Integrational testing roadmap documentation

Documentation is a critical part of any production system so users understand how it works. There are multiple layers of documentation that we’re going to end up needing to write: for the Gravity bridge and command line tooling.

Jack explains:

“Luckily the Althea team has been working really hard to produce a lot of documentation for that and through this Bridge refactor process we’ve also produced documentation on the Bridge. The command line tooling that’s being built right now also has its own form of documentation, and I think in a way most command lines that run against APIs are basically a living form of documentation for a system. So, each of the components will have its own documentation and then the whole system running together will have very focused pieces of documentation initially that describe to users how the system works as a whole and we’ll just continue to develop that whole system documentation as we run into questions from users.”

But, Jack says his strategy on documentation has always been: “When people ask you questions, write down documentation for it so you don’t have to answer the same questions twice. But what that ends up doing is that you start with less documentation and then you build it out of response to what users want.”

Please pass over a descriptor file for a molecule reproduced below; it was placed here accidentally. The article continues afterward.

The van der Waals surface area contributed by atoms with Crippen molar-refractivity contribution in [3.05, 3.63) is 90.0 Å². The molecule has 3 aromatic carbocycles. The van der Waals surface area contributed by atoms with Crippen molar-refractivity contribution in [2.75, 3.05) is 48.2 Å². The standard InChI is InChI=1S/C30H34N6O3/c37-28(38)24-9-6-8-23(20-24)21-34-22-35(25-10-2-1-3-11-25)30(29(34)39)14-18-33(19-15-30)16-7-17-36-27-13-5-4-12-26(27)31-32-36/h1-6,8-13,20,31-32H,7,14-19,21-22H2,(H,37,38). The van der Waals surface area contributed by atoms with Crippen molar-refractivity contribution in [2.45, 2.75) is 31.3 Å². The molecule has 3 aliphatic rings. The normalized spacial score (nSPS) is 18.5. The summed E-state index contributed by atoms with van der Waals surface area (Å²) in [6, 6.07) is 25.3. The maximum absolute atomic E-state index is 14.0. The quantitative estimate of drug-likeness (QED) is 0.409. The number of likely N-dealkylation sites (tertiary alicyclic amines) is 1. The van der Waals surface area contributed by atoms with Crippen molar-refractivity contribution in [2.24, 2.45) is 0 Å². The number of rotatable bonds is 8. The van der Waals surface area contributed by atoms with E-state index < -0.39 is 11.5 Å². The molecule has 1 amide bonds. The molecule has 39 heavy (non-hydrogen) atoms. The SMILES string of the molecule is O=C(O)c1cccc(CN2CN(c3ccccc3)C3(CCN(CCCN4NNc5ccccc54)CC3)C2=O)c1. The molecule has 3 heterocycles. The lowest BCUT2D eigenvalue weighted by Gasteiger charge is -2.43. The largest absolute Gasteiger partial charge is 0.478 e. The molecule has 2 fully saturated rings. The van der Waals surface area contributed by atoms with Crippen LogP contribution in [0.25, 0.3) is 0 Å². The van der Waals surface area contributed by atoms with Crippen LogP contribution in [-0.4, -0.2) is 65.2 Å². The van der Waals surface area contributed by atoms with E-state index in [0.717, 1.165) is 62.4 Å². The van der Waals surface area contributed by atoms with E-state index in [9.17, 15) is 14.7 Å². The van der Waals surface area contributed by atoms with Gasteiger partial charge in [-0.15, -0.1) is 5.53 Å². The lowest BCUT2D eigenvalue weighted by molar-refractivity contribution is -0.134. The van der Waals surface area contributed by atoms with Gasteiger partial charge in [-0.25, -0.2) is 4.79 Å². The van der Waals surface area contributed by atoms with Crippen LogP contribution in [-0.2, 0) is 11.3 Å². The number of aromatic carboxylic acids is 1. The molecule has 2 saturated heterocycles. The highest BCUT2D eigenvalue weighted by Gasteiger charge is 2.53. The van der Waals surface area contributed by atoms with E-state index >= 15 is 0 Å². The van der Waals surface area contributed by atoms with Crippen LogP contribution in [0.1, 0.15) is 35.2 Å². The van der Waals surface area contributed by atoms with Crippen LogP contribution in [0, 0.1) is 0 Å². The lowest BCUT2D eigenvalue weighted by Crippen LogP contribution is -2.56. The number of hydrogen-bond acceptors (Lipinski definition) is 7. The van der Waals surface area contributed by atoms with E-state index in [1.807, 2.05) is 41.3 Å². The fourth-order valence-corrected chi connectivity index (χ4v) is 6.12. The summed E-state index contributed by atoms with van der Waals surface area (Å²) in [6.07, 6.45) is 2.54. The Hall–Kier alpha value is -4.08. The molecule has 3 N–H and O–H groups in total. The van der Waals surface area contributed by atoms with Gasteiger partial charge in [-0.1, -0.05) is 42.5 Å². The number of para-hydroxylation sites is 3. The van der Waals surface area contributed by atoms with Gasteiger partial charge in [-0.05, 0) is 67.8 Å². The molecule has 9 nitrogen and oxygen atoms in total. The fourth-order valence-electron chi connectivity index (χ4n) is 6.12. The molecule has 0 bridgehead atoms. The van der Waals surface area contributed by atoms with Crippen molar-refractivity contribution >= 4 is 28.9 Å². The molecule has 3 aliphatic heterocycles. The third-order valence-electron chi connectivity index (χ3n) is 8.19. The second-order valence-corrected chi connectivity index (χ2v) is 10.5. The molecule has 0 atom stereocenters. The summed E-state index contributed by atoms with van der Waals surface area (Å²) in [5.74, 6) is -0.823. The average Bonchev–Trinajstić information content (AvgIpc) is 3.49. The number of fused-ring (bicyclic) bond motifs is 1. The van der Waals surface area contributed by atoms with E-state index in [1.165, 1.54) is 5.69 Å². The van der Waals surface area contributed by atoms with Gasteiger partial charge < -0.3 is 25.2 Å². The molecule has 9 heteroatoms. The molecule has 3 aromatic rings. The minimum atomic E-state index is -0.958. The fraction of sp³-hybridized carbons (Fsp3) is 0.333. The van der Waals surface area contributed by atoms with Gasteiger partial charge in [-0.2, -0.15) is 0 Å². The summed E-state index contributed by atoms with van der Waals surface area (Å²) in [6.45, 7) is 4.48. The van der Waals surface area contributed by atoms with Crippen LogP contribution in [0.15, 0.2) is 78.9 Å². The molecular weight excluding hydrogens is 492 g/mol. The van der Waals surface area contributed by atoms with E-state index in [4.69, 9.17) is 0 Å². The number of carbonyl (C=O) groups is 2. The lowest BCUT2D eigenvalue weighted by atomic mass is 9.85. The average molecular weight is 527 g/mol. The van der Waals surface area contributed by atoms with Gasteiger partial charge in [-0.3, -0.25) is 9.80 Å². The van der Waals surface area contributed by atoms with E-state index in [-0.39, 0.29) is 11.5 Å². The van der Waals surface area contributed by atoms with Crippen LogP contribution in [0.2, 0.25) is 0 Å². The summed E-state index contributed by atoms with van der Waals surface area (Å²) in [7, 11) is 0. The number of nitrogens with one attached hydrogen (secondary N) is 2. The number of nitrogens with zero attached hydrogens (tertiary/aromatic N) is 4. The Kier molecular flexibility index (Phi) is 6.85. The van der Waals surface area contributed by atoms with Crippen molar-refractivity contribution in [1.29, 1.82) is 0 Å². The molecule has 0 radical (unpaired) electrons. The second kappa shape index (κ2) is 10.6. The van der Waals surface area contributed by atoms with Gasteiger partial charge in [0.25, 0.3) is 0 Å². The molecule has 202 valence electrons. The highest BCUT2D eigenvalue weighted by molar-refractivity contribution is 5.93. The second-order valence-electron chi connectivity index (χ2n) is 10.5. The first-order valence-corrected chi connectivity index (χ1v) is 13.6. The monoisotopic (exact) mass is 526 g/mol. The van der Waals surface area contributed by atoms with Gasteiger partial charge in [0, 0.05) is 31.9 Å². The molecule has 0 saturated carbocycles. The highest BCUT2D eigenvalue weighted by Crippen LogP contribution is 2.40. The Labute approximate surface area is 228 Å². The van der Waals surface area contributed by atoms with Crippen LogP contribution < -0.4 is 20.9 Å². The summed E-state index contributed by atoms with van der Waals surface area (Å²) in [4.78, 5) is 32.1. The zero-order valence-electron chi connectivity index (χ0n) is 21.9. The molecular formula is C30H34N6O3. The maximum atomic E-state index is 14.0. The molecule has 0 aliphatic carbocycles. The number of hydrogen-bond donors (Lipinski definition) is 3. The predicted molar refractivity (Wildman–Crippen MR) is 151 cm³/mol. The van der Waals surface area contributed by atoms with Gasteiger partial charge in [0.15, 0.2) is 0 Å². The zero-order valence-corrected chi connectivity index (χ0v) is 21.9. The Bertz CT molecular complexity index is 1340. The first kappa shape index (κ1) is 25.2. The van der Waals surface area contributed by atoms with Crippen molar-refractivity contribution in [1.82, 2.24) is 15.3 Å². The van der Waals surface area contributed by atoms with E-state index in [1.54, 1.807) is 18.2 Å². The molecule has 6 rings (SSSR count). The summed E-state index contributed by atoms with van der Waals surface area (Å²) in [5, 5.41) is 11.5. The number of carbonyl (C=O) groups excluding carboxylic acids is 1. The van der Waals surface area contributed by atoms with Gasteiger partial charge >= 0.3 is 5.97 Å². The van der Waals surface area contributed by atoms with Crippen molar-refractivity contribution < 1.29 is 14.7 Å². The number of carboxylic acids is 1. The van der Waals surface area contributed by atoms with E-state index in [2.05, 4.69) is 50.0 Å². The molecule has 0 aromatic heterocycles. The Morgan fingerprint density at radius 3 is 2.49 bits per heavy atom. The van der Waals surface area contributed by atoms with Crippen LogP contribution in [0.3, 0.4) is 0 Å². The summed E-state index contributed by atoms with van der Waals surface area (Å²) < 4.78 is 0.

On the app side

Over the next month another piece that we’re going to be integrating is the app and all of these features -- the position manager that’s coming out soon, the ability to rebalance easily, add/remove liquidity.

“As we begin to ship the rest of these features, those are the necessary features for supporting Cellars and production. So, all of this stuff is going to come together over the next month and there’s a lot of integration to be done, but the app is continuing to ship features. The key part of this protocol development and the way that we’ve architected the system development so far, and this company really, is that we can run all of these experiments independently and then bring them together into more powerful systems to help spur adoption.”

Until then...we’ll keep shake, shake, shakin’...